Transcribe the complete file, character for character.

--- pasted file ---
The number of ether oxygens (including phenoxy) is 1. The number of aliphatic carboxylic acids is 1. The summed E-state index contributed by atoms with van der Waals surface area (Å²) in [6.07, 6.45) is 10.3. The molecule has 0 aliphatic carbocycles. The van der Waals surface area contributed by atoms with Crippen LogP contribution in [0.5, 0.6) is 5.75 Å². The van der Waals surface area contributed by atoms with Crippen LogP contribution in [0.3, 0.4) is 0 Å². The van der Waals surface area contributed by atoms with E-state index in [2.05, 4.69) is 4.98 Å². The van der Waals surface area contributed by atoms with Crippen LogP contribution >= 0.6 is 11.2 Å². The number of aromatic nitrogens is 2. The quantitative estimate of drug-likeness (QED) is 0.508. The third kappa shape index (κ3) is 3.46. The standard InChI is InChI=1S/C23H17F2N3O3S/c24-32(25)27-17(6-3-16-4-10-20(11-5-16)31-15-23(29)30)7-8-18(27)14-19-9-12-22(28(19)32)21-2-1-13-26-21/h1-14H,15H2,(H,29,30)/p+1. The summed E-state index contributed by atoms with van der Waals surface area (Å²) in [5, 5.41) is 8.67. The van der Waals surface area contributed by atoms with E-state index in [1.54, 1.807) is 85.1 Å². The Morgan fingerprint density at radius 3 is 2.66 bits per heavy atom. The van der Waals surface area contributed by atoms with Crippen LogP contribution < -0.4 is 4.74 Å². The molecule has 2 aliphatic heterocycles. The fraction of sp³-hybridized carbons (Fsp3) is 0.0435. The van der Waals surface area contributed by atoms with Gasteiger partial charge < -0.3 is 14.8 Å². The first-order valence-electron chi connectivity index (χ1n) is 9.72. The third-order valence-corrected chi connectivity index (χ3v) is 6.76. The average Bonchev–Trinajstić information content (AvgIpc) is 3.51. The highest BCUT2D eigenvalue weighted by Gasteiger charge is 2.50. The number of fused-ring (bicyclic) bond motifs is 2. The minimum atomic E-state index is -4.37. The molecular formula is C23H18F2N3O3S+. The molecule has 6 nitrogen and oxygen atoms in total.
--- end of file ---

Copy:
The number of ether oxygens (including phenoxy) is 1. The number of aliphatic carboxylic acids is 1. The summed E-state index contributed by atoms with van der Waals surface area (Å²) in [6.07, 6.45) is 10.3. The molecule has 0 aliphatic carbocycles. The van der Waals surface area contributed by atoms with Crippen LogP contribution in [0.5, 0.6) is 5.75 Å². The van der Waals surface area contributed by atoms with Crippen LogP contribution in [0.3, 0.4) is 0 Å². The van der Waals surface area contributed by atoms with E-state index in [2.05, 4.69) is 4.98 Å². The van der Waals surface area contributed by atoms with Crippen LogP contribution >= 0.6 is 11.2 Å². The number of aromatic nitrogens is 2. The quantitative estimate of drug-likeness (QED) is 0.508. The third kappa shape index (κ3) is 3.46. The standard InChI is InChI=1S/C23H17F2N3O3S/c24-32(25)27-17(6-3-16-4-10-20(11-5-16)31-15-23(29)30)7-8-18(27)14-19-9-12-22(28(19)32)21-2-1-13-26-21/h1-14H,15H2,(H,29,30)/p+1. The summed E-state index contributed by atoms with van der Waals surface area (Å²) in [5, 5.41) is 8.67. The van der Waals surface area contributed by atoms with E-state index in [1.54, 1.807) is 85.1 Å². The Morgan fingerprint density at radius 3 is 2.66 bits per heavy atom. The van der Waals surface area contributed by atoms with Crippen LogP contribution < -0.4 is 4.74 Å². The molecule has 2 aliphatic heterocycles. The fraction of sp³-hybridized carbons (Fsp3) is 0.0435. The van der Waals surface area contributed by atoms with Gasteiger partial charge < -0.3 is 14.8 Å². The first-order valence-electron chi connectivity index (χ1n) is 9.72. The third-order valence-corrected chi connectivity index (χ3v) is 6.76. The average Bonchev–Trinajstić information content (AvgIpc) is 3.51. The highest BCUT2D eigenvalue weighted by Gasteiger charge is 2.50. The number of fused-ring (bicyclic) bond motifs is 2. The minimum atomic E-state index is -4.37. The molecular formula is C23H18F2N3O3S+. The molecule has 6 nitrogen and oxygen atoms in total.